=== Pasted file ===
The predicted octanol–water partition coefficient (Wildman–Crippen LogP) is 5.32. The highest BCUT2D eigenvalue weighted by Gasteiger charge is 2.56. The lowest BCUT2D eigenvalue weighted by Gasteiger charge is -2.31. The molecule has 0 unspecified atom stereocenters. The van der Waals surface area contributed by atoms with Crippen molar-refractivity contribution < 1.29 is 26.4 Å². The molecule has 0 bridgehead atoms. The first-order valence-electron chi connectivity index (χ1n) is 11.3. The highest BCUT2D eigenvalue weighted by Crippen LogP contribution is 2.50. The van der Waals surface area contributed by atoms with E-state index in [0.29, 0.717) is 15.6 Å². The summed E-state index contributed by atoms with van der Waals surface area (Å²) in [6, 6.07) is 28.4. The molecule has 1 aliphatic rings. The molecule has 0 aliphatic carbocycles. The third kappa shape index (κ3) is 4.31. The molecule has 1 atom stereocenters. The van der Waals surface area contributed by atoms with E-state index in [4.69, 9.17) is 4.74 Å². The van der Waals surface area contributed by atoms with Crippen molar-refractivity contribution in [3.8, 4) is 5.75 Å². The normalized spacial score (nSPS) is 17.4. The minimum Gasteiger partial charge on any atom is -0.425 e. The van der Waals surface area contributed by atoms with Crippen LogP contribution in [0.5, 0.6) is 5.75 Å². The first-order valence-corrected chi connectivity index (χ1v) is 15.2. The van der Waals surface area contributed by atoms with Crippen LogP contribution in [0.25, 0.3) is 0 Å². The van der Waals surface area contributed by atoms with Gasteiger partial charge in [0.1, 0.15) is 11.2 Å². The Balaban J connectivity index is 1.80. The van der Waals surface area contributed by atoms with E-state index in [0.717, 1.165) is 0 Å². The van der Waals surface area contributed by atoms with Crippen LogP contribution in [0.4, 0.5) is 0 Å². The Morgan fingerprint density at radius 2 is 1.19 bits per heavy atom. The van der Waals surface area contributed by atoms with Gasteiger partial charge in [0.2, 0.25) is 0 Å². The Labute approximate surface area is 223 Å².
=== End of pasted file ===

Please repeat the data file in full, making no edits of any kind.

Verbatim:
The predicted octanol–water partition coefficient (Wildman–Crippen LogP) is 5.32. The highest BCUT2D eigenvalue weighted by Gasteiger charge is 2.56. The lowest BCUT2D eigenvalue weighted by Gasteiger charge is -2.31. The molecule has 0 unspecified atom stereocenters. The van der Waals surface area contributed by atoms with Crippen molar-refractivity contribution < 1.29 is 26.4 Å². The molecule has 0 bridgehead atoms. The first-order valence-electron chi connectivity index (χ1n) is 11.3. The highest BCUT2D eigenvalue weighted by Crippen LogP contribution is 2.50. The van der Waals surface area contributed by atoms with E-state index in [0.29, 0.717) is 15.6 Å². The summed E-state index contributed by atoms with van der Waals surface area (Å²) in [6, 6.07) is 28.4. The molecule has 1 aliphatic rings. The molecule has 0 aliphatic carbocycles. The third kappa shape index (κ3) is 4.31. The molecule has 1 atom stereocenters. The van der Waals surface area contributed by atoms with E-state index in [4.69, 9.17) is 4.74 Å². The van der Waals surface area contributed by atoms with Crippen molar-refractivity contribution in [3.8, 4) is 5.75 Å². The normalized spacial score (nSPS) is 17.4. The minimum Gasteiger partial charge on any atom is -0.425 e. The van der Waals surface area contributed by atoms with Crippen LogP contribution in [0.5, 0.6) is 5.75 Å². The first-order valence-corrected chi connectivity index (χ1v) is 15.2. The van der Waals surface area contributed by atoms with Crippen LogP contribution in [0.25, 0.3) is 0 Å². The van der Waals surface area contributed by atoms with Gasteiger partial charge in [0.1, 0.15) is 11.2 Å². The Balaban J connectivity index is 1.80. The van der Waals surface area contributed by atoms with E-state index in [0.717, 1.165) is 0 Å². The van der Waals surface area contributed by atoms with Crippen LogP contribution in [0.4, 0.5) is 0 Å². The Morgan fingerprint density at radius 2 is 1.19 bits per heavy atom. The van der Waals surface area contributed by atoms with Gasteiger partial charge in [0.2, 0.25) is 0 Å². The Labute approximate surface area is 223 Å².